U.S. attorney general on Jan. 6 riots: ‘We will follow the facts, wherever they lead’

U.S. attorney general on Jan. 6 riots: 'We will follow the facts, wherever they lead'
An image of the riots on January 6, 2021 at the U.S. Capitol Hill.

WASHINGTON — The highest-ranking law enforcement official in the United States is vowing to leave no stone unturned in the ongoing investigation into the Capitol Hill riots a year ago.

Attorney General Merrick Garland, whose Justice Department has come under partisan fire for its deliberate, slow-moving work on the case, is pleading with Americans for patience.

Garland says more than 725 people have been arrested and charged in relation to the Jan. 6 attack, with those involved in assaulting police officers facing the most serious counts.

He says the investigation has issued more than 5,000 subpoenas and search warrants, seized 2,000 electronic devices and examined 20,000 hours of video footage and 15 terabytes of data.

President Joe Biden will mark the one-year anniversary of the attack today with a speech the White House says will distinguish between the truth of what happened on Capitol Hill and the lies perpetrated by former president Donald Trump.

Trump, for his part, has cancelled plans for a news conference in Florida, choosing instead to focus on a rally in Arizona next week.

Garland didn’t mention Trump by name Wednesday, but he intimated that the investigation will continue to work behind the scenes at bringing those responsible for the attack to justice — regardless of political prominence or partisan affiliation.

“The Justice Department remains committed to holding all Jan. 6 perpetrators, at any level, accountable under law, whether they were present that day or were otherwise criminally responsible for the assault on our democracy,” he said.

“We will follow the facts wherever they lead.”

READ MORE: The New Normal: UVic professor calls events at U.S. Capitol Hill alarming but predictable

Investigating an event like Jan. 6 is a complex and challenging endeavour that doesn’t instantly reveal all the necessary facts and evidence, he added.

“We follow the physical evidence, we follow the digital evidence, we follow the money,” Garland said. “But most important, we follow the facts, not an agenda or an assumption. The facts tell us where to go next.”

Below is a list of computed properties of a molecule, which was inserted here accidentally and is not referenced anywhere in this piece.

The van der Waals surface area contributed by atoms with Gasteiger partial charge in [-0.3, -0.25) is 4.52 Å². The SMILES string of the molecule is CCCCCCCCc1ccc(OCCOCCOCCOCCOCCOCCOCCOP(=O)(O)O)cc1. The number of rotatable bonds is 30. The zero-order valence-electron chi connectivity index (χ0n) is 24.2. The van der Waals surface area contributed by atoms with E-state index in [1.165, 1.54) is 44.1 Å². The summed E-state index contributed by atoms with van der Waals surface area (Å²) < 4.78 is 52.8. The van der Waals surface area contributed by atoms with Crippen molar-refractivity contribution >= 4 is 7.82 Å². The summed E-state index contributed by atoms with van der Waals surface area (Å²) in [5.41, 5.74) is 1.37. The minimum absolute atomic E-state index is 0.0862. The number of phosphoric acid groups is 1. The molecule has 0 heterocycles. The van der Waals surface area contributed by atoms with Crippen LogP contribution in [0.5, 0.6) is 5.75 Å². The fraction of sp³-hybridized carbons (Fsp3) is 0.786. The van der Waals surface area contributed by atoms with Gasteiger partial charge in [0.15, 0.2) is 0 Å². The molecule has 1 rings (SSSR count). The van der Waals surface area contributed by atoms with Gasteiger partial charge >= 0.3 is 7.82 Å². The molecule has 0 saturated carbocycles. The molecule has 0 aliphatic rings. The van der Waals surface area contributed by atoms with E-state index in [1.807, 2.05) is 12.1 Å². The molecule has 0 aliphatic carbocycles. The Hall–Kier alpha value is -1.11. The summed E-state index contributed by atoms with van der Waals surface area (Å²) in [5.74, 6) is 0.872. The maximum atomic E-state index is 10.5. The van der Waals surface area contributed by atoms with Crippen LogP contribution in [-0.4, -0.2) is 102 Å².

White House press secretary Jen Psaki said Biden’s speech won’t shy away from blaming Trump for what transpired on Jan. 6, calling out the former president for spinning the ongoing fiction around the 2020 election outcome, and criticizing Republicans for their failure thus far to confront reality.

“You don’t just love your country when you win; you love your country, you love democracy, in any scenario,” Psaki said.

“What is most disappointing to (Biden) is that there has been a silence, and a times a complacency, by far too many Republicans who have sat by and defended the Big Lie, and perpetuated misinformation to the American public.”

Five people died either in or as a direct result of last year’s hours-long melee on Capitol Hill, including Capitol Police officer Brian Sicknick, who succumbed to his injuries the following day after being struck in the head with a fire extinguisher and hit in the face with pepper spray.

Protester and Air Force veteran Ashli Babbitt was shot and killed by police as she and several others tried to smash their way through the doors leading to the speaker’s lobby. Three other Trump supporters — Kevin Gleeson, Rosanne Boyland and Benjamin Philips — also lost their lives.

But countless other Capitol Police officers remain scarred, physically and emotionally, not only from the events of that day but also what they describe as the political efforts since then to shrug off Jan. 6 as a legitimate and non-violent public protest.

Sgt. Aquilino Gonell, a decorated U.S. Army veteran and Capitol Police officer, was among several who testified before Congress last year about the experience. An opinion piece published Wednesday in the Washington Post drove home his lingering sense of betrayal.

“We grieve for an America somehow divided over what really transpired on Jan. 6, and we are deeply concerned about the threat of future political violence that continues to hover over our democracy,” Gonell and colleague Harry Dunn wrote.

“What we want — indeed, what we demand for ourselves and our fellow officers — is accountability for Jan. 6.”

Unlike the show of national unity that followed the terrorist attacks of Sept. 11, 2001, the U.S. body politic remains more fractured then ever, particularly on the question of the events of last January, a new poll by USA Today and Suffolk University suggests.

While 83 per cent of respondents said they were worried about the future of democracy in the U.S., they part ways along political lines over why: 58 per cent of Republicans who took part in the survey still say Biden is not the legitimate president, despite incontrovertible evidence to the contrary.

Only a narrow majority of all respondents, 53 per cent, said the select committee is doing important work, including 88 per cent of Democrats, while 42 per cent of the 1,000 people surveyed dismissed the committee as a waste of time, including 78 per cent of Republicans.

With Trump cancelling his plans, two of the former president’s staunchest congressional defenders — Georgia Rep. Marjorie Taylor Greene and Florida Rep. Matt Gaetz — have scheduled a counter-programming news conference Thursday in D.C.

James McCarten, The Canadian Press

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